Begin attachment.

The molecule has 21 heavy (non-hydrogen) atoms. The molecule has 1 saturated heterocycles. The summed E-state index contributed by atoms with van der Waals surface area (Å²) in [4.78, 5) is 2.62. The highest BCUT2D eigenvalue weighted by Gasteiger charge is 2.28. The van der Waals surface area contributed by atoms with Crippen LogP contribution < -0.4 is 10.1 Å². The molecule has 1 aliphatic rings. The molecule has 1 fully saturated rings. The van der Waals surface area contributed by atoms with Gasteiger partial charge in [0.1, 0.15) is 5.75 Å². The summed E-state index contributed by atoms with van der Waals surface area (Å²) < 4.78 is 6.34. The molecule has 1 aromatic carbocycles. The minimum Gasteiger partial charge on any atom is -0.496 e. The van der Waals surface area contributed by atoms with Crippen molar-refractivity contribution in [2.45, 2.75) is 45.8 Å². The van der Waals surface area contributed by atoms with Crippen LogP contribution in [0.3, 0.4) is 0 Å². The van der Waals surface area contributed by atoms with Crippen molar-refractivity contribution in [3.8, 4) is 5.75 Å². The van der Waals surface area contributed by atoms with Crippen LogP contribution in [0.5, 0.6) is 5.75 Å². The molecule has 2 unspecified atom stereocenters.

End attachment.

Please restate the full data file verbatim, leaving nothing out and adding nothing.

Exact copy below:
The molecule has 21 heavy (non-hydrogen) atoms. The molecule has 1 saturated heterocycles. The summed E-state index contributed by atoms with van der Waals surface area (Å²) in [4.78, 5) is 2.62. The highest BCUT2D eigenvalue weighted by Gasteiger charge is 2.28. The van der Waals surface area contributed by atoms with Crippen LogP contribution < -0.4 is 10.1 Å². The molecule has 1 aliphatic rings. The molecule has 1 fully saturated rings. The van der Waals surface area contributed by atoms with Gasteiger partial charge in [0.1, 0.15) is 5.75 Å². The summed E-state index contributed by atoms with van der Waals surface area (Å²) < 4.78 is 6.34. The molecule has 1 aromatic carbocycles. The minimum Gasteiger partial charge on any atom is -0.496 e. The van der Waals surface area contributed by atoms with Crippen molar-refractivity contribution in [2.45, 2.75) is 45.8 Å². The van der Waals surface area contributed by atoms with Crippen LogP contribution in [0.3, 0.4) is 0 Å². The van der Waals surface area contributed by atoms with Crippen molar-refractivity contribution in [3.8, 4) is 5.75 Å². The van der Waals surface area contributed by atoms with Crippen LogP contribution in [0.5, 0.6) is 5.75 Å². The molecule has 2 unspecified atom stereocenters.